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Cindy Chafin, M.Ed., MCHES® serves as project director for the Women Survivors Alliance and New Focus Daily magazine. Cindy is masters-level certified in health education by the National Commission on Health Education Credentialing (NCHEC) and was part of the first cohort to receive master's level designation. NCHEC certifies health education specialists, promotes professional development, and strengthens professional preparation and practice. She is proud to be a CHES® and has been a public health professional for many years after receiving her degree in health promotion and education from Vanderbilt University in Nashville, Tennessee.

Cindy has been involved in multiple cancer activities and projects since 2000, including serving as the state coalition coordinator for Tennessee for 13 years, and currently is involved with several cancer organizations. She has served since October 2015 as interim director for the Center for Health and Human Services at Middle Tennessee State University in Murfreesboro, Tennessee, located just outside of Nashville, where she has been a project director of multiple grants since 2002. She has been touched by cancer personally after seeing both family and friends alike suffer from the disease.

Cindy offers her consulting services and volunteer hours under the umbrella of Community Health Collaboratives, LLC which she founded in 2002 for organizations such as the Women Survivors Alliance and other non-profit and charity organizations. She is pleased to partner with New Focus Daily and WSA.

About The Author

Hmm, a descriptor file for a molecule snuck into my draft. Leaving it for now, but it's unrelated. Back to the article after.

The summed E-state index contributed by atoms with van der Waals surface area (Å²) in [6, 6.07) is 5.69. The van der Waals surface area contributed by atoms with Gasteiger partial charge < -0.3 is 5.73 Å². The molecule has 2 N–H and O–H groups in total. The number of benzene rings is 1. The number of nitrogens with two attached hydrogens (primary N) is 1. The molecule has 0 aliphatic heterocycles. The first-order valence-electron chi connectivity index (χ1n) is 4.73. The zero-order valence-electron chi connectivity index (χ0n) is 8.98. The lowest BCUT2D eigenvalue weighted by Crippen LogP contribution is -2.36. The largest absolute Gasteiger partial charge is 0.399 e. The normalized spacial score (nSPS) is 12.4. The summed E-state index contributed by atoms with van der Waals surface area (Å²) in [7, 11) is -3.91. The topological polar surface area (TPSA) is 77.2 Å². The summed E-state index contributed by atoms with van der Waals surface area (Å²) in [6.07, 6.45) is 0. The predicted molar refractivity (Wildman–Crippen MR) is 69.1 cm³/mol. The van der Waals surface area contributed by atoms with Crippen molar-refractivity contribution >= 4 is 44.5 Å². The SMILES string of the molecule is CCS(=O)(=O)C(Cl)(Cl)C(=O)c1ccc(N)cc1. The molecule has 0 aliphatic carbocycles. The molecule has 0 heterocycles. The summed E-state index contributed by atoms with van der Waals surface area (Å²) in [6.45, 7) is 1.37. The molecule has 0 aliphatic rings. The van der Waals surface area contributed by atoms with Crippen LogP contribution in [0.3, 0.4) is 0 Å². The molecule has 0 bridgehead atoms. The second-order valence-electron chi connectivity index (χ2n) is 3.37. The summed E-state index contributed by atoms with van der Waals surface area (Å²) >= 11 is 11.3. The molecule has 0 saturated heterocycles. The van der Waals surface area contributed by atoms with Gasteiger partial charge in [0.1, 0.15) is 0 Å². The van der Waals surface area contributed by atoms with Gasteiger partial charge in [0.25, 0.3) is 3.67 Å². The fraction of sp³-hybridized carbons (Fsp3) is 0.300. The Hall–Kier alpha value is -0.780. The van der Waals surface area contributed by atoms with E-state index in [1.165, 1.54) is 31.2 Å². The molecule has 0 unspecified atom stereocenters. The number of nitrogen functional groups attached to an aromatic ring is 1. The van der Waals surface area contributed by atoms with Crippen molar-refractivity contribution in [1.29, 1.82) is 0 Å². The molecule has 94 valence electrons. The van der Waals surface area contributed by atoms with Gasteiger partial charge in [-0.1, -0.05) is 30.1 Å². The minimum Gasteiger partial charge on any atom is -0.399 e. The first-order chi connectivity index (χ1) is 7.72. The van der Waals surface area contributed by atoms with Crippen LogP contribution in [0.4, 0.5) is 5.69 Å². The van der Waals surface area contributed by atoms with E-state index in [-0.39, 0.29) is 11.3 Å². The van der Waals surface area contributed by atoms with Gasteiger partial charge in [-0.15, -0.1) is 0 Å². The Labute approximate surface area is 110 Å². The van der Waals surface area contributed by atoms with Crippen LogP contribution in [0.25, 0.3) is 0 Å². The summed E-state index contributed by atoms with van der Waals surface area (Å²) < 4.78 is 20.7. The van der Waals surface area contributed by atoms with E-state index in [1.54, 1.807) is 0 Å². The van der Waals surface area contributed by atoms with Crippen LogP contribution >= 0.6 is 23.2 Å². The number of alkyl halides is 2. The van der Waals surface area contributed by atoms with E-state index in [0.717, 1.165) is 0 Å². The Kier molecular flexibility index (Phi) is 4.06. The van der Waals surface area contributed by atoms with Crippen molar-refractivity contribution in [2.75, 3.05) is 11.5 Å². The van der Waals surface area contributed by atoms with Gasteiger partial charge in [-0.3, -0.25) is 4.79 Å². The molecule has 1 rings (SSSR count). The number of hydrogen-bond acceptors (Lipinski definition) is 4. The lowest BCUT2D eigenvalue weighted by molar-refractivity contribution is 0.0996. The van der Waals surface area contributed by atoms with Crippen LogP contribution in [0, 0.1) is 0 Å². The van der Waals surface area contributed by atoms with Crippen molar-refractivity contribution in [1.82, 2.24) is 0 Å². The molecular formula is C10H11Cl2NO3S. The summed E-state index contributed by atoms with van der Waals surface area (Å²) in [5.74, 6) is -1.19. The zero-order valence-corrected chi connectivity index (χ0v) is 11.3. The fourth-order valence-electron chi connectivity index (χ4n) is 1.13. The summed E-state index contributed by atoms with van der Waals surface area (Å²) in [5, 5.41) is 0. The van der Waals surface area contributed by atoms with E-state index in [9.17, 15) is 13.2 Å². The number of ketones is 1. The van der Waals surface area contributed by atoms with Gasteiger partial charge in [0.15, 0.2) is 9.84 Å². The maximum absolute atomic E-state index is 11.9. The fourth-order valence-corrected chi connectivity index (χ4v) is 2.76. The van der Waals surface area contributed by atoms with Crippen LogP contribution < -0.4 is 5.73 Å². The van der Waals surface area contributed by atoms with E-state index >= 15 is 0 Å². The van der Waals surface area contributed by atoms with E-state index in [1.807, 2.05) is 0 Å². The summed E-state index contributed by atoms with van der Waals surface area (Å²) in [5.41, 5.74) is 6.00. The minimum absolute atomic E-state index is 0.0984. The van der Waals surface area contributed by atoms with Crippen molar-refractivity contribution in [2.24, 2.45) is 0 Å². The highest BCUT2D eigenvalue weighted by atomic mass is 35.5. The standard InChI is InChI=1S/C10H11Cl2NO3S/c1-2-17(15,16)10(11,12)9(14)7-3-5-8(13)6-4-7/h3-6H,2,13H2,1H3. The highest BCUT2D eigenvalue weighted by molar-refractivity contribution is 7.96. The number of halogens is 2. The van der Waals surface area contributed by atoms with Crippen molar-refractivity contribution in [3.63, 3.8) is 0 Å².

Cindy Chafin, M.Ed., MCHES® serves as project director for the Women Survivors Alliance and New Focus Daily magazine. Cindy is masters-level certified in health education by the National Commission on Health Education Credentialing (NCHEC) and was part of the first cohort to receive master's level designation. NCHEC certifies health education specialists, promotes professional development, and strengthens professional preparation and practice. She is proud to be a CHES® and has been a public health professional for many years after receiving her degree in health promotion and education from Vanderbilt University in Nashville, Tennessee. Cindy has been involved in multiple cancer activities and projects since 2000, including serving as the state coalition coordinator for Tennessee for 13 years, and currently is involved with several cancer organizations. She has served since October 2015 as interim director for the Center for Health and Human Services at Middle Tennessee State University in Murfreesboro, Tennessee, located just outside of Nashville, where she has been a project director of multiple grants since 2002. She has been touched by cancer personally after seeing both family and friends alike suffer from the disease. Cindy offers her consulting services and volunteer hours under the umbrella of Community Health Collaboratives, LLC which she founded in 2002 for organizations such as the Women Survivors Alliance and other non-profit and charity organizations. She is pleased to partner with New Focus Daily and WSA.